How To Deliver Projects On Time And On-Budget

Why do some projects deliver under budget and ahead of schedule, while others cost more and take longer than expected? More important, which products work better: the quick and thrifty or the slow and expensive? In a story-filled blend of quirky pop culture and practical engineering insight, Dan Ward’s F.I.R.E. answers those questions and more.

Ward’s extensive research and firsthand experience show how the world’s top technologists consistently deliver best-in-class results on shoestring budgets and cannonball schedules, and using skeleton crews. But this is not just a book about how to win. With unflinching candor, Ward shows how the FIRE method, even when followed wisely and well, can result in a flop.

Taking a deep look at several negative outcomes, he shows how to make failures optimal rather than epic. F.I.R.E. provides strategic concepts for leaders, decision-making principles for managers and practical tools for people working on anything from spacecraft and fighter jets to websites and children’s toys. Technology professionals and curious amateurs alike will come away with a deeper understanding of effective product design.

The FIRE Method

Why do some programs deliver their product under budget, while others see their costs expand by orders of magnitude? Why do some deliver ahead of schedule, while others experience endless delay after endless delay? And, most critically, which products work better –– the quick and thrifty or the slow and expensive? Which situation leads to superior equipment?

After a few years of conducting research into these questions, the pattern that emerged is this: The most successful project leaders from government and industry alike tend to deliver top-shelf stuff with a skeleton crew, a shoestring budget and a cannonball schedule. Project leaders continually echoed one theme: “We had no time and no money. We were just lucky to have a small team of really creative, dedicated people, and we got it done.” In contrast, project leaders who are cursed with large budgets, large teams and long schedules generally have a difficult time delivering even a fraction of the promised capability, an outcome often blamed on an excessively cumbersome process.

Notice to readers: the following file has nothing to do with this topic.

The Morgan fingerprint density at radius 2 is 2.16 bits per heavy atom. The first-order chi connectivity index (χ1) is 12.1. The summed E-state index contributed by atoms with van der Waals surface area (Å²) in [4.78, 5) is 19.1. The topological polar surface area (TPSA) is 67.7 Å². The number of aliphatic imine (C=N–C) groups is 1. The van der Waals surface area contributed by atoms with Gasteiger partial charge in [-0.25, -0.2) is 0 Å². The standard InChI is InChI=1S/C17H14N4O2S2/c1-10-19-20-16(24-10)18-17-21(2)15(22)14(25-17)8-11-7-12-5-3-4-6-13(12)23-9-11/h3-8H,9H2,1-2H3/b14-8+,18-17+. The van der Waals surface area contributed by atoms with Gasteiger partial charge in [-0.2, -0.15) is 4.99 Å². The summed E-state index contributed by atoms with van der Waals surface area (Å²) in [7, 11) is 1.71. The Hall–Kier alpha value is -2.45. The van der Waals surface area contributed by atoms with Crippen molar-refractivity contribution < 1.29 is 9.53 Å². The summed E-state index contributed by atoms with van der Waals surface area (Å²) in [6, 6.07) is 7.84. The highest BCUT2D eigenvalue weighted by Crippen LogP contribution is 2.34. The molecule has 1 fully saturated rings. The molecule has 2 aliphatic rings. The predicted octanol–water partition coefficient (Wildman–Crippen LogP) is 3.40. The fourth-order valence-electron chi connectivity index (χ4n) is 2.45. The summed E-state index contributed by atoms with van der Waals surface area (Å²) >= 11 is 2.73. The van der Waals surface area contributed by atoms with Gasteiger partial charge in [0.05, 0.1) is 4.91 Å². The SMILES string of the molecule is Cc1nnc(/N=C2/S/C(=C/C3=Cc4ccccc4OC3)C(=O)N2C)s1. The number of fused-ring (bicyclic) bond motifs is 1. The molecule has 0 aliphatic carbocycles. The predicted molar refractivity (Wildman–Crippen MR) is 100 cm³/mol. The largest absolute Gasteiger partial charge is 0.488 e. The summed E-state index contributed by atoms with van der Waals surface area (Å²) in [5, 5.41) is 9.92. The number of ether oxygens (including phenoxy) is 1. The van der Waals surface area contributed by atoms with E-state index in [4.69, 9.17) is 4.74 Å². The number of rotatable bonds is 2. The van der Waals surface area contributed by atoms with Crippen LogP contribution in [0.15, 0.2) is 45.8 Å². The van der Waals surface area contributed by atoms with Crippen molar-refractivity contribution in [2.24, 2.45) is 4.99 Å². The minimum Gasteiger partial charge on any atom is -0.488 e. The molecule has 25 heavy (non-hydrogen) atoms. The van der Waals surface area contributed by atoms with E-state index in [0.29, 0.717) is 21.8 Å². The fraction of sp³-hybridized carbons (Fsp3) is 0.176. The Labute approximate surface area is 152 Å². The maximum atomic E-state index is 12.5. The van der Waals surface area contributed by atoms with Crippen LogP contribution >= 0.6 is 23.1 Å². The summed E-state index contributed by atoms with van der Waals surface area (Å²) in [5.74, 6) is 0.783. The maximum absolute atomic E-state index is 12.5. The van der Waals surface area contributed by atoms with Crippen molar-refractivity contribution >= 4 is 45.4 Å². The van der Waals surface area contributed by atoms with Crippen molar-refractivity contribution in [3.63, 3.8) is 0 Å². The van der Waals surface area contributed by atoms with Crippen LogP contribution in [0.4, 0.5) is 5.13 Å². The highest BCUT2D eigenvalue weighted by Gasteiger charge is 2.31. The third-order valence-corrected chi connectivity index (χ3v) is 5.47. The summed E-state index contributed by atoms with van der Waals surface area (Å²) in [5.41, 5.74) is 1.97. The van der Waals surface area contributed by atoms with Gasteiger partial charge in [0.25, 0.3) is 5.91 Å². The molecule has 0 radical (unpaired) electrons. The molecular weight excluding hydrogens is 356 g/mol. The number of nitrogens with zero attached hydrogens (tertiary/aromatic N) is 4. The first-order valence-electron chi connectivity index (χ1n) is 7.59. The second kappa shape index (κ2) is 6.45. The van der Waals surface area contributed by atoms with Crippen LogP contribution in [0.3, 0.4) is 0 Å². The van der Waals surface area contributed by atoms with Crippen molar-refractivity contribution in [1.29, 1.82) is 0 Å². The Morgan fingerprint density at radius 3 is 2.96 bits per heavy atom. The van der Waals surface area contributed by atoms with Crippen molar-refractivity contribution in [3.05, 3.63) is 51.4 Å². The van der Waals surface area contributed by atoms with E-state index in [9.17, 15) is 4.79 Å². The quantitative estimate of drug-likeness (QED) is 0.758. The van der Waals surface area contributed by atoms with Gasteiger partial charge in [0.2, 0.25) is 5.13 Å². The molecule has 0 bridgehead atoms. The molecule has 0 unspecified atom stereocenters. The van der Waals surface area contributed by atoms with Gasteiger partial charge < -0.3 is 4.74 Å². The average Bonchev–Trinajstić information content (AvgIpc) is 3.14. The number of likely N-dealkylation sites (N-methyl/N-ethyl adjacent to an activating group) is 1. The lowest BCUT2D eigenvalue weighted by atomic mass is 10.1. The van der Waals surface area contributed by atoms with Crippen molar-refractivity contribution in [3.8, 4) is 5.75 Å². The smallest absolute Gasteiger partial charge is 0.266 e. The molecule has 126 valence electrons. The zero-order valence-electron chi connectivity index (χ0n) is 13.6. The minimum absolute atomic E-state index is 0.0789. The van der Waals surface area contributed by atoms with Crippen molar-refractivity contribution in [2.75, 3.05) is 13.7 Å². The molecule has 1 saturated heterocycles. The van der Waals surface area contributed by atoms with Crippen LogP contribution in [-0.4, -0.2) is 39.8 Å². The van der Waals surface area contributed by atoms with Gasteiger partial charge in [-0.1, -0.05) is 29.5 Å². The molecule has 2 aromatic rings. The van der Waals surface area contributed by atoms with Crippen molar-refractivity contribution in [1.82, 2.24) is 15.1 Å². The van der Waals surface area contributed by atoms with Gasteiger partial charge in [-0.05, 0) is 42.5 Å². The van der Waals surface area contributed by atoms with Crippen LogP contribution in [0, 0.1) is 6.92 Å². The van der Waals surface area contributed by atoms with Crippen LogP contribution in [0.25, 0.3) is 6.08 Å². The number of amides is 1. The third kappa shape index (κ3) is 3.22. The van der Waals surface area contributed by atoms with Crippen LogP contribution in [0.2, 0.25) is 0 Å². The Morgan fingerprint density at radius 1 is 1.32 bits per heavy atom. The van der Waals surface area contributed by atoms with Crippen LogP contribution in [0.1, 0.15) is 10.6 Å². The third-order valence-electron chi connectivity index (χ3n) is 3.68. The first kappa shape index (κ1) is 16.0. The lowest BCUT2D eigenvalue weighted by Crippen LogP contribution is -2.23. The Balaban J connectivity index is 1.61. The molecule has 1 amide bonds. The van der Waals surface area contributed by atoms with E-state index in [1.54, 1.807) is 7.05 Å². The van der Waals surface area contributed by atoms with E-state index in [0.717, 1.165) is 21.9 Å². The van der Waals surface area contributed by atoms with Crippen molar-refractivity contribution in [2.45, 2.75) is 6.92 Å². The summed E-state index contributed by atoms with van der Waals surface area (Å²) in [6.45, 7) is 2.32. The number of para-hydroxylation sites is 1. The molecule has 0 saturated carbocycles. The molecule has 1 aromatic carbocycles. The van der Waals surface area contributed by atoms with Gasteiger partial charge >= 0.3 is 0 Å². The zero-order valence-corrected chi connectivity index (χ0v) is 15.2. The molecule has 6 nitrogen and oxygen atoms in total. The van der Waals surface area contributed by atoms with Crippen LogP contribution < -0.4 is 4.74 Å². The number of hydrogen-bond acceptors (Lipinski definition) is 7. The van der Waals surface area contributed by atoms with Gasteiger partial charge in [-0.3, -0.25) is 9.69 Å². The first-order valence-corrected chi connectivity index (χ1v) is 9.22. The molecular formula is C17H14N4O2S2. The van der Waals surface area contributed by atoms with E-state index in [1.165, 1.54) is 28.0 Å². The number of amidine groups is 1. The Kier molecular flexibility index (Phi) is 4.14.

Interestingly, when faced with cancellation due to severe cost overruns and delays, these leaders typically respond, “If I had a little more time and money, I could fix this.” Yes, those who had the largest budgets were most likely to ask for more money and least likely to deliver an actual working product. Those with the smallest budgets were most likely to have cash left over after delivering 10 pounds of awesome in a five-pound purse.

The faster, cheaper stuff also tends to perform better in actual use than the slower, more expensive stuff. The idea that spending less time and money leads to better outcomes sounds a bit like claiming that moderate amounts of red wine and dark chocolate are good for you. Surely this is too good to be true.

Be forewarned: just because FIRE is possible does not mean it is necessarily easy to implement. Successful project leaders tend to place a premium on simplicity in their organizations, processes, documentation and technologies. They tend to view simplicity as a desirable attribute and pursue opportunities to simplify when they are able.

FIRE codifies the practices, principles and tools used by some of the best technology developers in the world –– people who sent spacecraft on intercept courses with asteroids or who built fighter planes that dominated the skies of World War II. FIRE also describes the way clever toy designers teach science lessons that are actually fun. The project leaders who embrace speed, thrift, simplicity and restraint tend to deliver affordable equipment that is available when it’s needed and effective when it’s used.

FIRE is emphatically not a process-improvement initiative. The primary objective is to improve our objectives and outcomes rather than our processes. FIRE is all about helping people make good decisions as we design and create new things. Accordingly, there is a set of practical heuristics –– rules of thumb designed to help actual people make good decisions. These little guidelines don’t dictate behavior; nor do they represent a step-by-step formula. Instead, the heuristic approach echoes Visa CEO Dee Hock’s explanation of how he succeeded in founding the Visa credit card association: “We have no precise plan, only a clear sense of direction.”